Write! Then, write some more…and more…and more. The most valuable mantra I received from my mentor was, “Writers write.” Although writers may have their preferences, they should never be inhibited by genre–writers write. Enroll in basic writing classes with a reputable instructor. Learn and practice the fundamental “rules” (I prefer to call them guidelines). Find your writer’s voice and stick with it. Connect with other writers via writer/critique groups or similar organizations. Most important: Never stop writing.
12. DO YOU SUFFER FROM WRITER’S BLOCK?
Certainly. Just like professional athletes, writers have slumps. Sometimes things just don’t click. The best way to recover? Write! Sure, what you see on the page may read like pure crap, but remember, crap can evolve into diamonds.
13. DO YOU HAVE A PREFERRED WRITING SCHEDULE?
Mornings are most often best for me. My mind is fresh and more focused on the task. But whenever the mood strikes, it’s time to write, even if it’s no more than a paragraph, a phrase or a few lines of prose or poetry.
14. DO YOU HAVE A FAVOURITE WRITING PLACE?
My “office”, a space shared with my wife, but dominated by my assorted presence.
15. WHAT IS YOUR GREATEST JOY IN WRITING?
Telling a tale and bringing characters and stories to life.
16. WHO IS YOUR FAVOURITE AUTHOR AND WHY?
My favorite author? That’s a difficult question to pin down. If an author has more than one novel and I’ve read most of them, they are definitely one of my favorites. There are two award-winning authors I respect more, however, I suppose because I know both of them and truly enjoy their work. Those folks are Sandi Ault and Craig Johnson––Sandi the author of the WILD Mystery series (Berkley Prime Crime); Craig the creator of the Walt Longmire series, (Viking).
17. WHAT’S THE GREATEST COMPLIMENT YOU EVER RECEIVED FROM A READER?
Jeez, I wish I could write like you.
18. WHAT WAS THE WORST COMMENT FROM A READER?
Okay, so what’s the point? (This from my wife––my first and most dependable critic and editor.)
19. WRITERS ARE SOMETIMES INFLUENCED BY THINGS THAT HAPPEN IN THEIR OWN LIVES. ARE YOU?
Of course. Writers that say otherwise are avoiding the truth. Whether Writer, Postman, Doctor or Refuse Collector, how can a person not be influenced by life events?
20. OTHER THAN WRITING, WHAT ELSE DO YOU LOVE?
My family, the outdoors, woodworking, playing bass guitar. Similar to writing, each of these affections can provide instant gratification…and/or disappointment––just like life. I suppose life should be foremost on my list. I also love life. Without life, nothing else would matter.
21. DID YOU HAVE YOUR BOOK / BOOKS PROFESSIONALLY EDITED BEFORE PUBLICATION?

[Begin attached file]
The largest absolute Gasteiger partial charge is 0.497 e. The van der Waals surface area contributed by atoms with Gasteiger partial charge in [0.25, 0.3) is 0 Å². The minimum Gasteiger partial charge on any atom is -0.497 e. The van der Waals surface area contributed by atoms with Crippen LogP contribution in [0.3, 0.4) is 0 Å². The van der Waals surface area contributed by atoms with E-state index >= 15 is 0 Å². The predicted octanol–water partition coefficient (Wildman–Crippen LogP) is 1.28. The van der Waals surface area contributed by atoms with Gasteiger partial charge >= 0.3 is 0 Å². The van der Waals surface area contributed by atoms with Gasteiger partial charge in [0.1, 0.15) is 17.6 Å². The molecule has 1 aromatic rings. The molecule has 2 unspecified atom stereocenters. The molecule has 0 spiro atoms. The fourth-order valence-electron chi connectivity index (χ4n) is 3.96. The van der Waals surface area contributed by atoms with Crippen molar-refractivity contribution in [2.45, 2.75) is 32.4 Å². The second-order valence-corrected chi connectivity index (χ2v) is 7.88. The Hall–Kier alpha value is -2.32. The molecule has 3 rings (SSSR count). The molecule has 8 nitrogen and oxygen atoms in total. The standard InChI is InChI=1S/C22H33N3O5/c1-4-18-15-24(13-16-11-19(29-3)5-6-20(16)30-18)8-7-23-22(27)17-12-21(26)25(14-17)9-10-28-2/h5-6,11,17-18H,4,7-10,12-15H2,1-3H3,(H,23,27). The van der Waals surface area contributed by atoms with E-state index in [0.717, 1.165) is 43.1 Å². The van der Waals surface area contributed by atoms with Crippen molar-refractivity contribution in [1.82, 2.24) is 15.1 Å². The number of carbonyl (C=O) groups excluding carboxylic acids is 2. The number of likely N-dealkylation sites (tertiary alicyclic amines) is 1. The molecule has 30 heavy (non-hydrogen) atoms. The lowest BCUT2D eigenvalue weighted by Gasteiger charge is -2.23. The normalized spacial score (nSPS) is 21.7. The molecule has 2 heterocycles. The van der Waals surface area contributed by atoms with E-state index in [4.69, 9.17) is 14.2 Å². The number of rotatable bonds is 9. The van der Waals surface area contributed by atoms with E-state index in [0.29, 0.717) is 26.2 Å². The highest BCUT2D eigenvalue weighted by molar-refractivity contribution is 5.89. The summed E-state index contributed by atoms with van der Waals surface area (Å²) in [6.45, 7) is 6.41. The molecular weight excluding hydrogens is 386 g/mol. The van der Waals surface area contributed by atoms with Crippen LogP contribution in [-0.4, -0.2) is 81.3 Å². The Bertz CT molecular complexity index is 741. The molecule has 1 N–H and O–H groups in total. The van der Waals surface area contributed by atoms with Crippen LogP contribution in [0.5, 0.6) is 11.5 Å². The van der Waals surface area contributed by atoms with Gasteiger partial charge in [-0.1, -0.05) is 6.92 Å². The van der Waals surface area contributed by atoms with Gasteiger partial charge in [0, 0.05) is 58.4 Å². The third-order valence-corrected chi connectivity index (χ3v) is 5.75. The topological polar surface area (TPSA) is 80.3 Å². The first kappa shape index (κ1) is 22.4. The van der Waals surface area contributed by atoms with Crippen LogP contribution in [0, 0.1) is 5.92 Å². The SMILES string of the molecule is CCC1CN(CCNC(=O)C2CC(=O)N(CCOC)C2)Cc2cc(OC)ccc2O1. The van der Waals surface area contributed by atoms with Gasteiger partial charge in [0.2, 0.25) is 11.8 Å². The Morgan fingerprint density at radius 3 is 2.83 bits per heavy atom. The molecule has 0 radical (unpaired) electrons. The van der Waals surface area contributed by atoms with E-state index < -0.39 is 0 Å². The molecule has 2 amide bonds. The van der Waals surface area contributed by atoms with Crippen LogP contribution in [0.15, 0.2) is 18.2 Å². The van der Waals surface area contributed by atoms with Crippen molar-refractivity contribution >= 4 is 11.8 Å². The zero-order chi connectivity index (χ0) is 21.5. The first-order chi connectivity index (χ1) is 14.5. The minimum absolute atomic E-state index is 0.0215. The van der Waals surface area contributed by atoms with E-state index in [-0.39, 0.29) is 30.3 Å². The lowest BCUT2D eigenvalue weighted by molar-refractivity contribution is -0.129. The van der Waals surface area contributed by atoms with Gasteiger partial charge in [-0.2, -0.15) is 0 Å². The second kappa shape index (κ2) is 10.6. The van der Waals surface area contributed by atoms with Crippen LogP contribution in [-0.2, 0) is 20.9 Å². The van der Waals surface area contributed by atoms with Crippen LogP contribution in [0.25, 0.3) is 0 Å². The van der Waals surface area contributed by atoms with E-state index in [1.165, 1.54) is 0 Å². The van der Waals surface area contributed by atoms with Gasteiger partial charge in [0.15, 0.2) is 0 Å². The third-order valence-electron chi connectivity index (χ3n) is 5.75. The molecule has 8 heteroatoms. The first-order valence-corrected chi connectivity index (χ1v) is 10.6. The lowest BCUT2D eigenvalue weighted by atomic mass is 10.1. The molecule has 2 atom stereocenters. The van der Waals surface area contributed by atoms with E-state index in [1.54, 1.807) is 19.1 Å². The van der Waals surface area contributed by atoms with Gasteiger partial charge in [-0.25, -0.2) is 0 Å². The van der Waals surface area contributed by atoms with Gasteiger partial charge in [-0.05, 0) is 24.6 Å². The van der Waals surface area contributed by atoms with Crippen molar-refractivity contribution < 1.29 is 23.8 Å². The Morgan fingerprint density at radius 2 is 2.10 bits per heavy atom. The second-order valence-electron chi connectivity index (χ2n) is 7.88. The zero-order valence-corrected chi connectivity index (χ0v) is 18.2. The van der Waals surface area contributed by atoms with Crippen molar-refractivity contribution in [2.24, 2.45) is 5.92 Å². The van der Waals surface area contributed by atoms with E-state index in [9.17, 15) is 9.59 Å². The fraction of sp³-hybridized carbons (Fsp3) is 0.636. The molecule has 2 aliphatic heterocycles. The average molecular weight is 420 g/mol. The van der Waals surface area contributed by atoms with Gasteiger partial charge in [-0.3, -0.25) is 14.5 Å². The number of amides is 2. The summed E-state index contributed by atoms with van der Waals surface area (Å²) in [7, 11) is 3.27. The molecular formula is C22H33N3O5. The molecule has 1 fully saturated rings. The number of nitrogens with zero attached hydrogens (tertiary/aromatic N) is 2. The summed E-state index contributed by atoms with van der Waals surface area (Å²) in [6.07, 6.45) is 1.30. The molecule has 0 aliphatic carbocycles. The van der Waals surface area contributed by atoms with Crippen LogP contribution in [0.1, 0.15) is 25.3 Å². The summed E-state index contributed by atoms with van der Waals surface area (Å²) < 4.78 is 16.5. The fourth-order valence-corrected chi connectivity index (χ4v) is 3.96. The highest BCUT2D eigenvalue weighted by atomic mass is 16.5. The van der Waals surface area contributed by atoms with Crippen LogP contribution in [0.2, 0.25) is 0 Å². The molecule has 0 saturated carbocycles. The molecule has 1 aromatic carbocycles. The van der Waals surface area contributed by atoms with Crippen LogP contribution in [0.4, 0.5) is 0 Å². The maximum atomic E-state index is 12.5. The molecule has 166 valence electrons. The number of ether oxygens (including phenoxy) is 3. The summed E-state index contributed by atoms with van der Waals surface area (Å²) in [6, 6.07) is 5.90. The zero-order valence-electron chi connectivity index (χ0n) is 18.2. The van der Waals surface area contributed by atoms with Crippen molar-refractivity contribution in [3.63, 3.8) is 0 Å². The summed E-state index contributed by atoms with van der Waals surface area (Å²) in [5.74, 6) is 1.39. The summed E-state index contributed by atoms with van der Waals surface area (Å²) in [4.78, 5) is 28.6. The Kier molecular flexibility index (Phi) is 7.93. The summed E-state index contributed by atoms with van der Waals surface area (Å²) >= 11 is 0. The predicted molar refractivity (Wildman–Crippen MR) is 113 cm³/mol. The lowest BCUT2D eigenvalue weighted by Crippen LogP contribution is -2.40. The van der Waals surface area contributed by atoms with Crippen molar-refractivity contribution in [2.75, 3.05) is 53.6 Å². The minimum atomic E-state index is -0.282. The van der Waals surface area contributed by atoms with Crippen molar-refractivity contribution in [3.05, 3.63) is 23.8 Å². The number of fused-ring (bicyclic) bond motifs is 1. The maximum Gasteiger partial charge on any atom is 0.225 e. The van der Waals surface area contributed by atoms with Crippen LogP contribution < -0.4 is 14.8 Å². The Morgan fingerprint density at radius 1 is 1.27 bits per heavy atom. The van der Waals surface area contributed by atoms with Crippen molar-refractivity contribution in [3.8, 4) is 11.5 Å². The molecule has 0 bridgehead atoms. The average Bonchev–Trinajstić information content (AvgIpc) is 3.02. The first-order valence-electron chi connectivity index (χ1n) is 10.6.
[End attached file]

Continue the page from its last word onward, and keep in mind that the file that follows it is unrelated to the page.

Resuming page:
Unfortunately I have yet to achieve the ranks of published novelist, something I intend to change. That said, as previously stated, I have the terrible habit of editing and writing at the same time and perform major editing chores during re-writes. On the other hand, I am not so egotistical as to believe my work is perfection. Unbiased, professional editors will become part of the future for my books.
22. DESCRIBE YOUR PERFECT DAY.
Waking up, breathing, feeling no pain and realizing all is well. As a writer, however, perfect days are the ones in which I awaken with my head abuzz with fresh ideas for my current project. Ideas that beg to spring onto the page, wondering why I bother choking down breakfast when they are ready to go. There’s more important business to attend to, man! Start pecking at the computer! Those are the productive days, when dialogue and narrative flow as if my characters were in the room speaking the lines as fast as I can type.
23. IF YOU WERE STUCK ON A DESERT ISLAND WITH ONE PERSON, WHO WOULD IT BE? WHY?
That person would have to be my wife. She’s the one person who knows me best. The person I can depend upon for all things.
24. WHAT WOULD YOU SAY IF YOU HAD THE CHANCE TO SPEAK TO WORLD LEADERS?
“WTF! We’re on this planet together; time we started working together, rather than against one another.”
25. WHAT ARE YOUR PLANS FOR THE FUTURE?
To live to a ripe old age, continue to write, watch my family grow, continue to write, publish my books, continue to write, travel, continue to write…
26. DO YOU SEE YOURSELF IN ANY OF YOUR CHARACTERS?
You bet, they are my alter-egos. I believe that most writers find a piece of themselves in their primary characters, both protagonist and antagonist––our way of living vicariously, never suffering the consequences of our actions.
27. DOES THE PUBLISHING INDUSTRY FRUSTRATE YOU?
It certainly has…which is why I abandoned that pursuit in favor of expanding my writing. Part of that decision was due to poor timing. I was sending queries during a period when the publishing industry here in the US was undergoing major change. E-publishing had opened a new market. Self-publishing had become (and remains) more widely accepted. Those two factors represented rapidly expanding competition the big publishing houses weren’t totally prepared to deal with. Some of the big house went under, merged or at least made major cuts. This is not to say I’ve given up on publishing. Overall, the industry is more stable now. Many small presses have joined the traditional publishing ranks. Self-publishing is a more viable option. E-publishing remains strong. It’s time to finish my current project, review the others and get back into the game.
28. DID YOU EVER THINK OF QUITTING?